The mayor of Olhão, António Pina, aims to head off another approaching row between the town hall and the population by issuing a pre-emptive press release concering his plans for the iconic twin markets that define the city’s river front.
Pina’s claim that the "municipal markets are one of our top priorities" has done little allay fears that the functioning of the markets will be impeded by his plans to turn the main Av. 5 de Outubro into a one way system, remove parking to the south of the markets and restrict delivery area parking.
The mayor of Olhão guarantees that "everything that can be thought of and done for the markets will always be done in the sense of improving their working conditions and the surrounding spaces."
Due to picking up on some local "doubts and concerns,” Pina decided to write to his flock, correctly describing the markets as “a landmark of Olhão and one of our great priorities" and saying he is available to listen to ideas and suggestions.
The row started with the ‘participatory budget’ process when it appeared that the public wanted changes to the market areas. This was indeed a fortunate outcome as the votes registered and collected by the council seemed to back up its own ideas on turning the market area into one, more tourist friendly but less functional for those who work there.
The main change is the blocking of all traffic along the riverside of the markets: good for the cafe owners but not good at all for deliveries which will be squeezed into small parking areas at each end of the two buildings or trying to park in what is to become a one way street.
The mayor has picked up on the fact that, despite 'public partipatory' votes encouraging the council’s scheme, it is impractical.
Pina is a seasoned politician and his communiqué to the masses has been pitched as further ‘consultation’ when prior to the public participation voting there had been no open discussion of these changes.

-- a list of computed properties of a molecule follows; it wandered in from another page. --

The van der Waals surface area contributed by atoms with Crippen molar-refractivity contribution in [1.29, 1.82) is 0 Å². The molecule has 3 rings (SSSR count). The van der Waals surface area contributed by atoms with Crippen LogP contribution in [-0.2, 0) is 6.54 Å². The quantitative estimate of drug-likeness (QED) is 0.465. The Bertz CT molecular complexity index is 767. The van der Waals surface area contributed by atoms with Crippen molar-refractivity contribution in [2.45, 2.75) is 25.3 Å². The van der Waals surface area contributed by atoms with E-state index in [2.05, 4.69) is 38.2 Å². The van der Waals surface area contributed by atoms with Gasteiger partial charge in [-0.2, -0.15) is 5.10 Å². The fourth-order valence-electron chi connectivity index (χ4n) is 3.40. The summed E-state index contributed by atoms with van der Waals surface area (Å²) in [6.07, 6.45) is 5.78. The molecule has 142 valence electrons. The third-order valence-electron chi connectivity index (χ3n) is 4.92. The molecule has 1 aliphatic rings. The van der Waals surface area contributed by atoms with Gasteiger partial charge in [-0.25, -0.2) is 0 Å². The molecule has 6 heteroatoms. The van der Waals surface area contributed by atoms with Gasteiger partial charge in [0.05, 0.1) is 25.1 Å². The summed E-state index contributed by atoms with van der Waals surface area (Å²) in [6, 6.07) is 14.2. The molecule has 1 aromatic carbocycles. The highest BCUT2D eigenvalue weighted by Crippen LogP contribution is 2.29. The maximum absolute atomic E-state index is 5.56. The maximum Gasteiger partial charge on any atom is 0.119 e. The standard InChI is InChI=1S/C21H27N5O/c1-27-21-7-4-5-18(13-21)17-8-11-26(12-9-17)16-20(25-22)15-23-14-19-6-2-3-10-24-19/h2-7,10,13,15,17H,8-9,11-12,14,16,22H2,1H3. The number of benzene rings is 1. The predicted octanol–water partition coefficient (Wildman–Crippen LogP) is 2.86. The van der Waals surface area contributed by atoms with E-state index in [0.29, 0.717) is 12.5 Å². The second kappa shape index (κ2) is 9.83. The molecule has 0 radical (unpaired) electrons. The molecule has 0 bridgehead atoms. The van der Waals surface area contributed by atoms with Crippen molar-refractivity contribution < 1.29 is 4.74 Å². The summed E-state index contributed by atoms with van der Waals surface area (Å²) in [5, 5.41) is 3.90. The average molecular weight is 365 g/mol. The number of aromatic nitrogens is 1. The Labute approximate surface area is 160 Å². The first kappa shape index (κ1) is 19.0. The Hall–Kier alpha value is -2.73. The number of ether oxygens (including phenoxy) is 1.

The mayor is backing down gradually and now says that the alteration will only be implemented "if it is compatible with municipal management plans," and as such, "the implications of this proposal for the functioning of the markets (such as access to freight and unloading by traders) will be taken into account, without undermining the Saturday street market," and that the "the parking necessary for the functioning of the markets will always be assured".
In his missive, the mayor adds that "the improvement interventions of Av. 5 de Outubro and the gardens are aimed at solving some problems that we have detected and that have been transmitted to us by the population."
The local blog, Olhão Livre, for long a thorn in Pina’s flesh, commented that ‘Local commerce, in this case our market place, dynamise the locality, because they promote consumption within the social circle of the city, help maintain local traditions, preserve the heritage and are centres of coexistence of the population.’
‘By focusing on the development of municipal markets, the development of the municipality is being promoted, contributing to the increase of new jobs, collecting municipal taxes and generating more investments.’
‘It is precisely because of all this that we can not see how, under a participatory budget, whose representativeness is doubtful (5% of the population of the municipality), the markets can be changed without reflecting on the short and medium-term consequences.’
‘The elimination of car traffic to the south of the markets and making the Av.5 de Outubro a one-way street are undoubtedly a first step towards ending the Olhão markets. Who is going to carry half a cow on his back? Who will carry a dozen boxes of oranges, sacks of potatoes or watermelons? Who will unload the crates of fish? A single lane road will serve for what?’
Pina, meanwhile, says “I've been trying to keep the locals informed about everything that happens in Olhão, either through direct contact at surgeries, or in the street, and also using community channels because we believe in transparent management. I verified, during visits to the markets, that there are doubts and some concerns about the future.”
The mayor, still shaken from his last public consultation where he saw representatives from a Lisbon firm of architects gently dismembered by an eloquent and persuasive audience, has set up another one at the end of this month (February 23rd at 6 pm in the Municipal Library of Olhão) to outline and discuss the town hall’s plans for the gardens to the east of the markets.
Expecting the worst, the mayor of Olhão will be delighted if he ever gets anything done that the locals actually see as either needed or aesthetically pleasing.